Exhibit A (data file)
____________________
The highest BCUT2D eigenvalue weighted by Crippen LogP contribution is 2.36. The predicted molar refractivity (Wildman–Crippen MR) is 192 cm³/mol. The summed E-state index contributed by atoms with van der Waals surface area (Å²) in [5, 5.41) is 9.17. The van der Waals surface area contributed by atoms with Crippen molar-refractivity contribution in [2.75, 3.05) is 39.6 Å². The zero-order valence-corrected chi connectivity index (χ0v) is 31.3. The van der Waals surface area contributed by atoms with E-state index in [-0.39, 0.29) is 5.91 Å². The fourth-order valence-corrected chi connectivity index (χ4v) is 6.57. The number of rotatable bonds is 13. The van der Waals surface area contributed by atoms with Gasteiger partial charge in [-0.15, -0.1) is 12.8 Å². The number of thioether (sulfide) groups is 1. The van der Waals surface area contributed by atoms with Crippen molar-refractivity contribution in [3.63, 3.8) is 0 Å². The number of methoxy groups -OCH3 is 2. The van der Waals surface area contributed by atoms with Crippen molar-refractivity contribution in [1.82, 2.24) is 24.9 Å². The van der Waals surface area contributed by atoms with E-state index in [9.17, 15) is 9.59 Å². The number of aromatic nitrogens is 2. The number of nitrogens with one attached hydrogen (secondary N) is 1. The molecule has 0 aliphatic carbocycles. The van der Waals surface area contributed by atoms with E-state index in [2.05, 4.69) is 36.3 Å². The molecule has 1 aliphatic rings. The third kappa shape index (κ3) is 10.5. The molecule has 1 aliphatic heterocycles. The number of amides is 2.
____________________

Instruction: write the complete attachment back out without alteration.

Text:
The highest BCUT2D eigenvalue weighted by Crippen LogP contribution is 2.36. The predicted molar refractivity (Wildman–Crippen MR) is 192 cm³/mol. The summed E-state index contributed by atoms with van der Waals surface area (Å²) in [5, 5.41) is 9.17. The van der Waals surface area contributed by atoms with Crippen molar-refractivity contribution in [2.75, 3.05) is 39.6 Å². The zero-order valence-corrected chi connectivity index (χ0v) is 31.3. The van der Waals surface area contributed by atoms with E-state index in [-0.39, 0.29) is 5.91 Å². The fourth-order valence-corrected chi connectivity index (χ4v) is 6.57. The number of rotatable bonds is 13. The van der Waals surface area contributed by atoms with Gasteiger partial charge in [-0.15, -0.1) is 12.8 Å². The number of thioether (sulfide) groups is 1. The van der Waals surface area contributed by atoms with Crippen molar-refractivity contribution in [3.63, 3.8) is 0 Å². The number of methoxy groups -OCH3 is 2. The van der Waals surface area contributed by atoms with Crippen molar-refractivity contribution in [1.82, 2.24) is 24.9 Å². The van der Waals surface area contributed by atoms with E-state index in [9.17, 15) is 9.59 Å². The number of aromatic nitrogens is 2. The number of nitrogens with one attached hydrogen (secondary N) is 1. The molecule has 0 aliphatic carbocycles. The van der Waals surface area contributed by atoms with E-state index in [2.05, 4.69) is 36.3 Å². The molecule has 1 aliphatic rings. The third kappa shape index (κ3) is 10.5. The molecule has 1 aliphatic heterocycles. The number of amides is 2.